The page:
The movie Lone Survivor didn’t get any major Oscar nominations. If it had, perhaps it should have been nominated for Most Unlikely Politically Incorrect Picture of the Year.
It’s based on the true story of a mission in Afghanistan that goes disastrously wrong. A four-man team of Navy SEALs hunting down a Taliban commander is stumbled upon by a couple of goatherds in the mountains of Kunar Province. Deciding to let them go, even though it will compromise them, the SEALs are subsequently outnumbered in a fierce firefight. Three of them are killed, and a Chinook helicopter attempting to relieve them is downed, killing another 16 Americans. The only survivor is a SEAL named Marcus Luttrell, who is played by Mark Wahlberg and who wrote a book about the mission.
None of this is remotely controversial material. How could anyone be offended by a movie about a Navy SEAL fighting with everything he has to save himself and his buddies and improbably surviving an epic ordeal? Yet the brickbats have been flying from the snotty left: Propaganda. Simplistic. Racist. Lone Survivor has run up against part of the culture that can’t stand the most straightforward depictions of American heroism and the warrior ethic.
A reviewer in The Atlantic worries that movies like Lone Survivor “resemble multi-million dollar recruitment videos — tools of military indoctrination geared toward the young and the impressionable.” There is no doubt that the SEALs are portrayed as noble and heroic, for good reason: They were. But if this is a recruitment film, it isn’t of the “sign up and see the world” variety. The implicit message is that if you become a SEAL, you, too, can be faced with excruciating life-and-death decisions in hostile territory. You, too, can fight a battle while falling down a mountain. You, too, can get shot up and killed.
A writer in Salon complains that the targeted Taliban commander “is presented as a terrible guy,” and we don’t learn enough about the Taliban fighters attacking the SEALs, or as he calls them, “some dudes from an Afghan village about whom we know nothing.” Yes, if only we knew whether or not the Taliban commander, Ahmad Shah, had a troubled upbringing, that would change everything. Perhaps the Taliban version of the movie could present fuller, more sympathetic portraits of its fighters seeking to plunge their country into renewed medieval darkness — if, that is, the Taliban believed in movies.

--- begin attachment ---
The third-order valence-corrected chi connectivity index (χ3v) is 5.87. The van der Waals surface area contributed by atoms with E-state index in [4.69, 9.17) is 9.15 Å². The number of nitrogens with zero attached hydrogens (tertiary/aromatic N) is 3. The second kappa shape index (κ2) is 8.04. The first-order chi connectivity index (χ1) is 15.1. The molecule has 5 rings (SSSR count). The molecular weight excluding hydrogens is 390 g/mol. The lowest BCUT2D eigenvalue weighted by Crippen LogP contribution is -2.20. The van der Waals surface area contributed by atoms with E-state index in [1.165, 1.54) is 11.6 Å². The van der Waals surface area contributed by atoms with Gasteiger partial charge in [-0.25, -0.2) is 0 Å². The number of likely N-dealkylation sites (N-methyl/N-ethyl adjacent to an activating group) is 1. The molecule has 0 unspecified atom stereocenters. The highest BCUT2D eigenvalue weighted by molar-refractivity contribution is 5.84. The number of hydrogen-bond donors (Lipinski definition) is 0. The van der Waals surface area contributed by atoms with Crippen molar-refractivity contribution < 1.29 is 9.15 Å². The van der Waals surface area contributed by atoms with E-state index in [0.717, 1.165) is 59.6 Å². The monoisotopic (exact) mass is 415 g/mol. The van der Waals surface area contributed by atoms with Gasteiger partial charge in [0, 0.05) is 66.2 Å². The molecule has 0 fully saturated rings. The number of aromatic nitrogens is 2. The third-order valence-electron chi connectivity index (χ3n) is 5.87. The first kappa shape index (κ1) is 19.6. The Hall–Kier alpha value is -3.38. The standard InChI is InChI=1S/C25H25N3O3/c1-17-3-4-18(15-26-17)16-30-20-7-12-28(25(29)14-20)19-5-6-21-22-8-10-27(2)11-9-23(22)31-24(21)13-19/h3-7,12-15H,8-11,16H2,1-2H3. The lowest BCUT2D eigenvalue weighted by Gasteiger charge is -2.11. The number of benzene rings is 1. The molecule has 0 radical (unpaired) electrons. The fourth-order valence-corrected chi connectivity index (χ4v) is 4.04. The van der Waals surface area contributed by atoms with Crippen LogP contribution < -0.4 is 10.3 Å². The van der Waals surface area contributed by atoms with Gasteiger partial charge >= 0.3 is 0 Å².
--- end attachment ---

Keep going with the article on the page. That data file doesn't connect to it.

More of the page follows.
In perhaps the most preposterous critique, a critic in LA Weekly says the attitude of the SEALs in the movie is “Brown people bad, American people good.” What a stupid smear. The proximate cause of the impossible situation of the SEALs is precisely their decision to let a few unarmed “brown people” go. Besides, not all “brown people” in the film are bad. Some of them are awe-inspiringly merciful and brave. Of course, the main thrust of the Taliban’s war is against other “brown people,” whom they intimidate and kill in their quest to dominate.
It is certainly true that Lone Survivor is not Fellini. What it lacks in dialogue, it makes up for in explosions and gunfire. It is about as subtle as an RPG round. But it captures something important: the otherworldly fearlessness and grit of our best fighters. If this story — the inevitable cinematic embellishments aside — weren’t true, you would be hard-pressed to believe it. These are extraordinary men, and the tale of their valor deserves to be told over and over again, whatever you think of the Afghan War or the broader War on Terror.
Several years ago, Hollywood made a bunch of tendentious anti–Iraq War movies, all of which flopped. Lone Survivor is one of the few recent war movies that have been a success at the box office. It’s not hard to understand why. It takes a perverse hostility to all that is great and good in the U.S. military not to find it gripping and inspiring.
— Rich Lowry is the editor of National Review. He can be reached via e-mail: firstname.lastname@example.org. © 2014 King Features Syndicate
Editor’s Note: An earlier version of this column said that Lone Survivor didn’t get any Oscar nominations. In fact, it was nominated for Best Sound Mixing and Best Sound Editing.